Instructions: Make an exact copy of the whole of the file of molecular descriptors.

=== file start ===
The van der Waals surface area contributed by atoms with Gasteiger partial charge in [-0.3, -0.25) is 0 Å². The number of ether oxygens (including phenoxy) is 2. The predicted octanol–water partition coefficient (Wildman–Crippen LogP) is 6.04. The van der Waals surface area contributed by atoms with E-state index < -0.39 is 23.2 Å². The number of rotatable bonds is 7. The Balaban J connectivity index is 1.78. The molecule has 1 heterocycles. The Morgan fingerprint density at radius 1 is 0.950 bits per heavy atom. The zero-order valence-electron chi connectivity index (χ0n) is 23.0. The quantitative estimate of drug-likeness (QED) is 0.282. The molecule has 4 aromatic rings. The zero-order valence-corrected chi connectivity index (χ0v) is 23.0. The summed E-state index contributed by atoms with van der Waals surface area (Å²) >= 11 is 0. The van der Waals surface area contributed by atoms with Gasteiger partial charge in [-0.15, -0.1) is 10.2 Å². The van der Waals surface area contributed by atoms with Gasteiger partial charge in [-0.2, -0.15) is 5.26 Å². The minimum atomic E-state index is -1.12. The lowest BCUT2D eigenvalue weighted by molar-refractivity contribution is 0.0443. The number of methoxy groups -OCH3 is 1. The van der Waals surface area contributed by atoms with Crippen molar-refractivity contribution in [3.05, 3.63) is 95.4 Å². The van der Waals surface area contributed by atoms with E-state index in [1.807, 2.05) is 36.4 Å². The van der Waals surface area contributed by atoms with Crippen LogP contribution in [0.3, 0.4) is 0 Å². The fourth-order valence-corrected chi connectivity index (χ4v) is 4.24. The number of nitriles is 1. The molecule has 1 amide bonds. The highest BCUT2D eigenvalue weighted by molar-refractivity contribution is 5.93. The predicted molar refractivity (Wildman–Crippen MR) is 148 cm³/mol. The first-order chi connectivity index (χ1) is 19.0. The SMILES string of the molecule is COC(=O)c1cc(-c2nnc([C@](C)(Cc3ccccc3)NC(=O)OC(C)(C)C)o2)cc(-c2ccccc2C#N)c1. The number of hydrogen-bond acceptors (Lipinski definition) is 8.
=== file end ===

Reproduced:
The van der Waals surface area contributed by atoms with Gasteiger partial charge in [-0.3, -0.25) is 0 Å². The number of ether oxygens (including phenoxy) is 2. The predicted octanol–water partition coefficient (Wildman–Crippen LogP) is 6.04. The van der Waals surface area contributed by atoms with E-state index < -0.39 is 23.2 Å². The number of rotatable bonds is 7. The Balaban J connectivity index is 1.78. The molecule has 1 heterocycles. The Morgan fingerprint density at radius 1 is 0.950 bits per heavy atom. The zero-order valence-electron chi connectivity index (χ0n) is 23.0. The quantitative estimate of drug-likeness (QED) is 0.282. The molecule has 4 aromatic rings. The zero-order valence-corrected chi connectivity index (χ0v) is 23.0. The summed E-state index contributed by atoms with van der Waals surface area (Å²) >= 11 is 0. The van der Waals surface area contributed by atoms with Gasteiger partial charge in [-0.15, -0.1) is 10.2 Å². The van der Waals surface area contributed by atoms with Gasteiger partial charge in [-0.2, -0.15) is 5.26 Å². The minimum atomic E-state index is -1.12. The lowest BCUT2D eigenvalue weighted by molar-refractivity contribution is 0.0443. The number of methoxy groups -OCH3 is 1. The van der Waals surface area contributed by atoms with Crippen molar-refractivity contribution in [3.05, 3.63) is 95.4 Å². The van der Waals surface area contributed by atoms with E-state index in [1.807, 2.05) is 36.4 Å². The van der Waals surface area contributed by atoms with Crippen LogP contribution in [0.3, 0.4) is 0 Å². The fourth-order valence-corrected chi connectivity index (χ4v) is 4.24. The number of nitriles is 1. The molecule has 1 amide bonds. The highest BCUT2D eigenvalue weighted by molar-refractivity contribution is 5.93. The predicted molar refractivity (Wildman–Crippen MR) is 148 cm³/mol. The first-order chi connectivity index (χ1) is 19.0. The SMILES string of the molecule is COC(=O)c1cc(-c2nnc([C@](C)(Cc3ccccc3)NC(=O)OC(C)(C)C)o2)cc(-c2ccccc2C#N)c1. The number of hydrogen-bond acceptors (Lipinski definition) is 8.